“Social media is the worst thing that’s ever happened to the beauty industry,” says celebrity makeup artist Pati Dubroff. It’s a strange thing to hear from someone who just received over a thousand Likes for a picture of her client Emilia Clarke’s makeup. But speaking on the phone from California, Dubroff doesn’t falter.
“The other day [makeup artist and YouTuber] Lisa Eldridge posted a video calling social media the best thing to ever happen to beauty. I saw that and went, ‘Ugh!!’ On the one hand, social media has given a broader, bigger voice to beauty professionals. But sadly, it’s also given a big voice to non-professional beauty enthusiasts claiming to be professionals. All they do is their own makeup, and it’s extremely filtered and manipulated. There’s no lifelike quality to it!” Dubroff says, her voice rising.
Whisper the words “Instagram makeup” in a room full of celebrity makeup artists, and it’s like you just shouted, “Orange bronzer.” The phrase was popularized when beauty expert Wayne Goss called out the “Instagram eyebrow,” a dramatic, faded-out eyebrow that he described as “a really frightening thing.” Thousands of commenters chimed in to agree. The Instagram eyebrow has since given way to Instagram contouring, highlighting, eye makeup, and lips. Although “Instagram face” isn’t a coined phrase yet, makeup artists recognize the app’s aesthetic when they see it, and most of them hate it.
You’ve most likely seen Instagram faces before. They may appear in your Instagram “popular” feed, showing people with cartoon-smooth skin, perfectly defined flicky eyeliner, cheekbones carved like marble, and strobing so shiny it creates what one makeup artist jokingly described to me as “C3PO cheek.” The biggest beauty influencers on the app mostly do Instagram makeup, posting daily selfies, breakdowns of the look, and how-to videos that condense the flurry of baking, highlighting, contouring, and “beat” into a slick minute.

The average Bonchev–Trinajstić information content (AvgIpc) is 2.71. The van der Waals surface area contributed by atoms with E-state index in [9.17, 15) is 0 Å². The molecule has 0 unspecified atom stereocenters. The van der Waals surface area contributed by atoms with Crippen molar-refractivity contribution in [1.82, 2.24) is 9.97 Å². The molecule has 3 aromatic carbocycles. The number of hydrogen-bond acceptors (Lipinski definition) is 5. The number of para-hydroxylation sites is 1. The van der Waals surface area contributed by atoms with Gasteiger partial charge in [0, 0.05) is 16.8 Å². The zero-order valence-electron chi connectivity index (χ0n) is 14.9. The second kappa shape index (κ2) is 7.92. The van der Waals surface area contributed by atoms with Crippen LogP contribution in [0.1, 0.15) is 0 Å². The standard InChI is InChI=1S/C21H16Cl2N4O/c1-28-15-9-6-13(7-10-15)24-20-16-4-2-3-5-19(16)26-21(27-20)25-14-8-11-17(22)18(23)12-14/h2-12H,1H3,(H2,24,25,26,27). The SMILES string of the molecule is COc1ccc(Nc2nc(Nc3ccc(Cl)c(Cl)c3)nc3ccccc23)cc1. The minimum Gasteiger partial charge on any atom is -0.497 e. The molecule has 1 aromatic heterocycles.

And right now, Instagram makeup is getting all of the Likes. There isn’t much overlap between those the beauty industry views as its biggest influencers (celebrity, editorial, and fashion-makeup artists like Yadim, Charlotte Tilbury, Hung Vanngo, Sir John, and Pat McGrath) and the app’s most popular users.
Naomi Giannopoulos has never worked with Steven Meisel or for Prada, and she isn’t a household name. But her Instagram handle @Vegas_Nay has 7.8 million followers, thanks to her consistent beauty posts. Compare that with McGrath, whose account has 843,000 followers — granted, she only started it last year. A few months ago, McGrath posted a photo of model Stella Maxwell wearing dark, black-rimmed eyeliner from the Versace show, and received almost 7,000 Likes. But a video Giannopoulos posted of a bare-faced model transforming into a full-face of “Instagram makeup” received 635,000 Likes.
Brands are also feeling the positive effect of collaborating with Instagram makeup-centric beauty influencers. One of Becca Cosmetics’ most popular collaborations to date was with YouTube and Instagram makeup star Jaclyn Hill. Their first collaboration, a highlighter called Champagne Pop that’s glows so much Hill said it could “send signals to space,” sold 25,000 units in 20 minutes, reported WWD. Their follow-up, which included a second Champagne Pop palette, sold 20,000 in 90 minutes during a preview.
“There’s a feeling of it being ubiquitous, and maybe a bit pedestrian,” admits makeup artist Troy Surratt, creator of Surratt Beauty. Robotic, soulless, and identical are a few of the other words that makeup artists have used to describe the look to me. In a way, they’re not wrong, at least about it being pervasive.
Instagram’s beauty posters tend to look like they’re all the same woman, and that woman is Kim Kardashian. Thanks to hundreds of “Get the Look” tutorials, it’s never been easier to strobe and contour yourself into a facsimile of the star. So no wonder there’s a cloning effect: “If you’re using the same makeup palettes and lip colors, when you follow the formula, you look the same,” says celebrity makeup artist Nick Barose.